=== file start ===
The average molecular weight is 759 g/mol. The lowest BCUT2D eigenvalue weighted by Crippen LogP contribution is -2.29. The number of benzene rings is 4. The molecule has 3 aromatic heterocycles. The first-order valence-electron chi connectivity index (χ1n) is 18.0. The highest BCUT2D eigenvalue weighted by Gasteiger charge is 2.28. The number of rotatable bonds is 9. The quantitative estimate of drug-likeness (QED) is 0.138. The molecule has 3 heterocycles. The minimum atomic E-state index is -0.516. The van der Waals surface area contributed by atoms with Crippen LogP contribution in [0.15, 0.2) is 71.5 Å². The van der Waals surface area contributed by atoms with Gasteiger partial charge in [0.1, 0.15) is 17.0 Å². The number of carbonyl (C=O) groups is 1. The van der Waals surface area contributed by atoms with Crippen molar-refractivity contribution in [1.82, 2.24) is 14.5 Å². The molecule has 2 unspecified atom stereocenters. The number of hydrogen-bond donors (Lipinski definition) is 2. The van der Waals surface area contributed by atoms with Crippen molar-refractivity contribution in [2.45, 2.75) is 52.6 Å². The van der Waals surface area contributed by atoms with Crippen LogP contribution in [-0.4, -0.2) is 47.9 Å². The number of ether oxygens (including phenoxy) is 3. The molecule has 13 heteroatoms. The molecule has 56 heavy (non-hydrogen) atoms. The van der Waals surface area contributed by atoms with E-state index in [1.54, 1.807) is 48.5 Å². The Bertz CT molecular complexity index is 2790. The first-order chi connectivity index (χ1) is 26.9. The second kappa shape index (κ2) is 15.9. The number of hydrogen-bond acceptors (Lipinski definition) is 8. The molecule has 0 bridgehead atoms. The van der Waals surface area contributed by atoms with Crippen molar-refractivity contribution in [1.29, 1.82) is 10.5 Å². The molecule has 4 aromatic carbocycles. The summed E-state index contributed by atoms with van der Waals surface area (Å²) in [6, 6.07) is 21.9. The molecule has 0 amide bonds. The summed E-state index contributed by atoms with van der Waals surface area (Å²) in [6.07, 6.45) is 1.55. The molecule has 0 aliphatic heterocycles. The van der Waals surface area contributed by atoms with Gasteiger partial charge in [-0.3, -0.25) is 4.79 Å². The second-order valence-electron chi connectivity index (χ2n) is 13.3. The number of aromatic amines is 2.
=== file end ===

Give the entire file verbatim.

The average molecular weight is 759 g/mol. The lowest BCUT2D eigenvalue weighted by Crippen LogP contribution is -2.29. The number of benzene rings is 4. The molecule has 3 aromatic heterocycles. The first-order valence-electron chi connectivity index (χ1n) is 18.0. The highest BCUT2D eigenvalue weighted by Gasteiger charge is 2.28. The number of rotatable bonds is 9. The quantitative estimate of drug-likeness (QED) is 0.138. The molecule has 3 heterocycles. The minimum atomic E-state index is -0.516. The van der Waals surface area contributed by atoms with Crippen LogP contribution in [0.15, 0.2) is 71.5 Å². The van der Waals surface area contributed by atoms with Gasteiger partial charge in [0.1, 0.15) is 17.0 Å². The number of carbonyl (C=O) groups is 1. The van der Waals surface area contributed by atoms with Crippen molar-refractivity contribution in [1.82, 2.24) is 14.5 Å². The molecule has 2 unspecified atom stereocenters. The number of hydrogen-bond donors (Lipinski definition) is 2. The van der Waals surface area contributed by atoms with Crippen molar-refractivity contribution in [2.45, 2.75) is 52.6 Å². The van der Waals surface area contributed by atoms with Crippen LogP contribution in [-0.4, -0.2) is 47.9 Å². The number of ether oxygens (including phenoxy) is 3. The molecule has 13 heteroatoms. The molecule has 56 heavy (non-hydrogen) atoms. The van der Waals surface area contributed by atoms with E-state index in [1.54, 1.807) is 48.5 Å². The Bertz CT molecular complexity index is 2790. The first-order chi connectivity index (χ1) is 26.9. The second kappa shape index (κ2) is 15.9. The number of hydrogen-bond acceptors (Lipinski definition) is 8. The molecule has 0 bridgehead atoms. The van der Waals surface area contributed by atoms with Crippen molar-refractivity contribution in [1.29, 1.82) is 10.5 Å². The molecule has 4 aromatic carbocycles. The summed E-state index contributed by atoms with van der Waals surface area (Å²) in [6, 6.07) is 21.9. The molecule has 0 amide bonds. The summed E-state index contributed by atoms with van der Waals surface area (Å²) in [6.07, 6.45) is 1.55. The molecule has 0 aliphatic heterocycles. The van der Waals surface area contributed by atoms with Gasteiger partial charge in [-0.3, -0.25) is 4.79 Å². The second-order valence-electron chi connectivity index (χ2n) is 13.3. The number of aromatic amines is 2.